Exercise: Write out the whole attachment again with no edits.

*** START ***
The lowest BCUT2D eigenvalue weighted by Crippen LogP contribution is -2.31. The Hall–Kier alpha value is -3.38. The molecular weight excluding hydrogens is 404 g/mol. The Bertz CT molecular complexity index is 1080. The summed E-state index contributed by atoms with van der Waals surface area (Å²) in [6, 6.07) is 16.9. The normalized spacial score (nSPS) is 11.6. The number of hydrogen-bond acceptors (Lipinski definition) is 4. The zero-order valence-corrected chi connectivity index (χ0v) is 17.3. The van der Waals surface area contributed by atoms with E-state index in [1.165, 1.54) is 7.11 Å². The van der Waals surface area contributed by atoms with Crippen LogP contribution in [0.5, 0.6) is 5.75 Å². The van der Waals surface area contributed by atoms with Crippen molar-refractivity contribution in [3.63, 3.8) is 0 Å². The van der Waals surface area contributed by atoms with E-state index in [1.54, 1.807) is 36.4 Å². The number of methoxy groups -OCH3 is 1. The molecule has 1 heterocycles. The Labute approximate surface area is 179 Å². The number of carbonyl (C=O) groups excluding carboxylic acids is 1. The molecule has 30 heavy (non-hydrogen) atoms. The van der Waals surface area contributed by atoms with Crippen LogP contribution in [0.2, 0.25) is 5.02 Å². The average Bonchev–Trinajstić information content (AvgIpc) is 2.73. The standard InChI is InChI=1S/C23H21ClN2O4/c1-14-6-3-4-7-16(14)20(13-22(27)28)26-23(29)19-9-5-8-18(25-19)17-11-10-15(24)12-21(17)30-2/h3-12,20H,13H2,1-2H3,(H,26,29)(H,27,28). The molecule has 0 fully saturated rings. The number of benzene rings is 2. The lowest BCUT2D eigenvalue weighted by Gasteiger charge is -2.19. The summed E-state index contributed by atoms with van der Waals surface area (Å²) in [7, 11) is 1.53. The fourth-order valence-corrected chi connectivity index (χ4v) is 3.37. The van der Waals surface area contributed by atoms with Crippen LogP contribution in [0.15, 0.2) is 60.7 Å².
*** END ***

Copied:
The lowest BCUT2D eigenvalue weighted by Crippen LogP contribution is -2.31. The Hall–Kier alpha value is -3.38. The molecular weight excluding hydrogens is 404 g/mol. The Bertz CT molecular complexity index is 1080. The summed E-state index contributed by atoms with van der Waals surface area (Å²) in [6, 6.07) is 16.9. The normalized spacial score (nSPS) is 11.6. The number of hydrogen-bond acceptors (Lipinski definition) is 4. The zero-order valence-corrected chi connectivity index (χ0v) is 17.3. The van der Waals surface area contributed by atoms with E-state index in [1.165, 1.54) is 7.11 Å². The van der Waals surface area contributed by atoms with Crippen LogP contribution in [0.5, 0.6) is 5.75 Å². The van der Waals surface area contributed by atoms with Crippen molar-refractivity contribution in [3.63, 3.8) is 0 Å². The van der Waals surface area contributed by atoms with E-state index in [1.54, 1.807) is 36.4 Å². The number of methoxy groups -OCH3 is 1. The molecule has 1 heterocycles. The Labute approximate surface area is 179 Å². The number of carbonyl (C=O) groups excluding carboxylic acids is 1. The molecule has 30 heavy (non-hydrogen) atoms. The van der Waals surface area contributed by atoms with Crippen LogP contribution in [0.2, 0.25) is 5.02 Å². The average Bonchev–Trinajstić information content (AvgIpc) is 2.73. The standard InChI is InChI=1S/C23H21ClN2O4/c1-14-6-3-4-7-16(14)20(13-22(27)28)26-23(29)19-9-5-8-18(25-19)17-11-10-15(24)12-21(17)30-2/h3-12,20H,13H2,1-2H3,(H,26,29)(H,27,28). The molecule has 0 fully saturated rings. The number of benzene rings is 2. The lowest BCUT2D eigenvalue weighted by Gasteiger charge is -2.19. The summed E-state index contributed by atoms with van der Waals surface area (Å²) in [7, 11) is 1.53. The fourth-order valence-corrected chi connectivity index (χ4v) is 3.37. The van der Waals surface area contributed by atoms with Crippen LogP contribution in [0.15, 0.2) is 60.7 Å².